The steady approach of the La Palma volcano lava to the ocean, which is forecast to happen later this Tuesday (21 September) is worrying the authorities and experts alike because the reaction between lava and saltwater causes toxic clouds of gas to be given off.
For this reason, the Civil Protection service on the island will be intensified when it does because "it can generate explosions and the emission of harmful gases," according to the Pevolca crisis committee (Pevolca).
Maritime authorities have established an exclusion zone at sea, running parallel to the coast and on land security forces will prevent access to the area.
When the magma, at a temperature of about a thousand degrees, reaches the sea water, just over twenty degrees, there will be an explosion of steam that will generate a dense white cloud. The extreme heat create causes this plume of steam, but a chemical reaction also takes place and the resulting gas and small particles of volcanic crystals can irritate the skin, eyes and respiratory tract.
Jesús Ibáñez, one of the leading European experts in volcanic seismology and professor of Earth Physics at the University of Granada (UGR), is urging the residents to take precautions to protect themselves from the toxic cloud: “The volume of gases emitted is really very high. Residents have to be very careful because they are very harmful," he adds.
The Canary Island authorities have established a perimeter to prevent access to the areas affected by the volcano cloud.
“People will not be able to go home for a few weeks or months”, predicts the expert. Likewise, the president of the Official College of Geologists (Icog), Manuel Regueiro, also recommends that the local population follow the instructions of the La Palma authorities and do not go near the lava flows.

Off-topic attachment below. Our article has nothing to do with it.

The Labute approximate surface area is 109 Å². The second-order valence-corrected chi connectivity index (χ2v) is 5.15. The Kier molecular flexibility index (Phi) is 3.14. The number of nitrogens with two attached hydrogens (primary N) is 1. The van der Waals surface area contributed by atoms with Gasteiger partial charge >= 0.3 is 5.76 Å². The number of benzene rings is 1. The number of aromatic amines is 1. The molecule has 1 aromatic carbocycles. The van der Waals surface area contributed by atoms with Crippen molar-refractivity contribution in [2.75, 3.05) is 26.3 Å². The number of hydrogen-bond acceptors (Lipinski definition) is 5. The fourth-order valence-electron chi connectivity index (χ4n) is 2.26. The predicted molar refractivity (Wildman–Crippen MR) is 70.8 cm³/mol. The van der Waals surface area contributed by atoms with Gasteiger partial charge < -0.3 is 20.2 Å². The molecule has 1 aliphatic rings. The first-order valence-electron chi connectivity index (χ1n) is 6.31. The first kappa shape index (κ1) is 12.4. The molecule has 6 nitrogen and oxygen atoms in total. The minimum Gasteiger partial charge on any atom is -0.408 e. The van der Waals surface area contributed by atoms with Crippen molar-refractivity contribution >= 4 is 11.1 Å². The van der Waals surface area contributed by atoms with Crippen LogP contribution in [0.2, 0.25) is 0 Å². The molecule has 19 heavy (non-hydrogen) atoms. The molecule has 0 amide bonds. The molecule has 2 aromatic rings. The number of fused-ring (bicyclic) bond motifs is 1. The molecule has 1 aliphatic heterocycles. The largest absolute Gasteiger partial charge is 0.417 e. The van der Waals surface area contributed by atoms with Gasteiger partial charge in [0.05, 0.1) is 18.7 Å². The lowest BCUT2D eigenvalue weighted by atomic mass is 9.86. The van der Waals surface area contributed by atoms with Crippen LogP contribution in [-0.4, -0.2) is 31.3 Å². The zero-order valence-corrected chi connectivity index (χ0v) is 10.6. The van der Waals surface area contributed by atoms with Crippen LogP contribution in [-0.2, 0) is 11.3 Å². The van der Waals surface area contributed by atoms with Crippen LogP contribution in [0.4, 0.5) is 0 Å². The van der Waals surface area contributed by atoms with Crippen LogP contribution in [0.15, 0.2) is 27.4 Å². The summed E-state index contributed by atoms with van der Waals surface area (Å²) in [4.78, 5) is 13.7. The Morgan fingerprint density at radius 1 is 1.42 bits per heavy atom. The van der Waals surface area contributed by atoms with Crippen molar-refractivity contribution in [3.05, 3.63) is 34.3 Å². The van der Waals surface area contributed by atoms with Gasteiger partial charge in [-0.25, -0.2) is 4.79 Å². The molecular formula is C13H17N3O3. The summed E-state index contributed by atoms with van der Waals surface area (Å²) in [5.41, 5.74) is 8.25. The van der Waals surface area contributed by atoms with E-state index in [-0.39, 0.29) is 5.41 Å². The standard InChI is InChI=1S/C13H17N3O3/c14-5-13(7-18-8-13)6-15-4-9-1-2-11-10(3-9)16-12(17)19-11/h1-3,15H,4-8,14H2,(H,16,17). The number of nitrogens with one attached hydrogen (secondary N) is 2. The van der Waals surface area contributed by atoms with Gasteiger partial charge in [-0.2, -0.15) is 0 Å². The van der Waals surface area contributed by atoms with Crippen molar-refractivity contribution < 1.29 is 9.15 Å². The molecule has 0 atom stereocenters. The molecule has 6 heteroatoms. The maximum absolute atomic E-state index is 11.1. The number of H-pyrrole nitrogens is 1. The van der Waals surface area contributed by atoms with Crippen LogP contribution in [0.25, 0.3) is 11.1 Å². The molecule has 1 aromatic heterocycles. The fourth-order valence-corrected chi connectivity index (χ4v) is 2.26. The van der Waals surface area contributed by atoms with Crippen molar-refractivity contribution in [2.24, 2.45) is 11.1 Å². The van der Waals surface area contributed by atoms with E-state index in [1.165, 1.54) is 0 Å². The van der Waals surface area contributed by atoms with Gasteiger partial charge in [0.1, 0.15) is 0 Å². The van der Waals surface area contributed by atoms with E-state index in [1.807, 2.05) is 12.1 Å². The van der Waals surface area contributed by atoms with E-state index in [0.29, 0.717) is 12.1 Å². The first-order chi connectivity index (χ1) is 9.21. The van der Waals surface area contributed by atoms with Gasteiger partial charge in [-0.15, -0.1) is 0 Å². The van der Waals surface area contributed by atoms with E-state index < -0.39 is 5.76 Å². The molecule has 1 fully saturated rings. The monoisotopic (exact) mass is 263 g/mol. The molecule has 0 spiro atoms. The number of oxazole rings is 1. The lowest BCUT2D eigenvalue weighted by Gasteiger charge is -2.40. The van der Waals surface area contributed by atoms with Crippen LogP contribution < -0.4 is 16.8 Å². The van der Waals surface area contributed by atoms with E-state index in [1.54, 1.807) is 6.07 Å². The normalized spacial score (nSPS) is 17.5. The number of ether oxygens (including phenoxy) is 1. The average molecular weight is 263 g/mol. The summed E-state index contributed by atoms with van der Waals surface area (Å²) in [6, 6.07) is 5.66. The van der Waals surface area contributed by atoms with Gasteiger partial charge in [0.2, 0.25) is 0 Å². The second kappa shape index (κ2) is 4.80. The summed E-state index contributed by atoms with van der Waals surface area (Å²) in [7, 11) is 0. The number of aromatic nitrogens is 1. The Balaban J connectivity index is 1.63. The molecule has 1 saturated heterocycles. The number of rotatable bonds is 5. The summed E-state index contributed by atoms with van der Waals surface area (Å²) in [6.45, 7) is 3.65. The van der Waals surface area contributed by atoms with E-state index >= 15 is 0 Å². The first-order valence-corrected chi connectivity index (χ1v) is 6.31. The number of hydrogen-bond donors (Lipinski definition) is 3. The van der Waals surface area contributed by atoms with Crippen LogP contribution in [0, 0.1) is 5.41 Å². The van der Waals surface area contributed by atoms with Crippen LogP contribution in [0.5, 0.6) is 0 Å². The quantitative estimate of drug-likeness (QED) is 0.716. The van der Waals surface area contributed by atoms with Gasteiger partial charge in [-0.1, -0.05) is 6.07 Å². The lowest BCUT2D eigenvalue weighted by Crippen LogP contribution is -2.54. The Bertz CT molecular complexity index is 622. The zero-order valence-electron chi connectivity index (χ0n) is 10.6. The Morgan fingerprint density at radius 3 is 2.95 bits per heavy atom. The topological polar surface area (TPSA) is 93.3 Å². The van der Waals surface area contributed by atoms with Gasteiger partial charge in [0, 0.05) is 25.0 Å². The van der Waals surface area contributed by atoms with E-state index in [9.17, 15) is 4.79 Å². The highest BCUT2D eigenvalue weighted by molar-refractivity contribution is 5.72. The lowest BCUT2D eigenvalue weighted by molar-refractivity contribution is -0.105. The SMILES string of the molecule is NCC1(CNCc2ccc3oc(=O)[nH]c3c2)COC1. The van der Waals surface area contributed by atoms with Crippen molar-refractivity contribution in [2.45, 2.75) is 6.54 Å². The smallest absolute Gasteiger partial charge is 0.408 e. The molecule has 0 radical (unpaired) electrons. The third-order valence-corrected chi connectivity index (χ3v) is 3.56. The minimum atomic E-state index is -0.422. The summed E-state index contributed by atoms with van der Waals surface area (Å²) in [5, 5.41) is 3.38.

Meanwhile Mariano Hernández, president of the Gran Canaria council said, “We ask the population and tourists not to interfere with the work of the emergency services, as happened last night with the evacuations. The roads were blocked and it is dangerous hindering the work of the emergency services.
Satellite images from the European Space Agency have revealed that the ejected magma has washed away 166 buildings and has already covered more than 100 hectares. It is still too early to assess the damage, but volcanologists warn that many days of an eruption may lie ahead.
The Canary Islands Volcanological Institute (Involcan) has carried out new measurements to evaluate and monitor the amount of sulphur dioxide in the atmosphere. The results, on the second day of the eruption, show an emission rate of between 7,997 and 10,665 tonnes per day.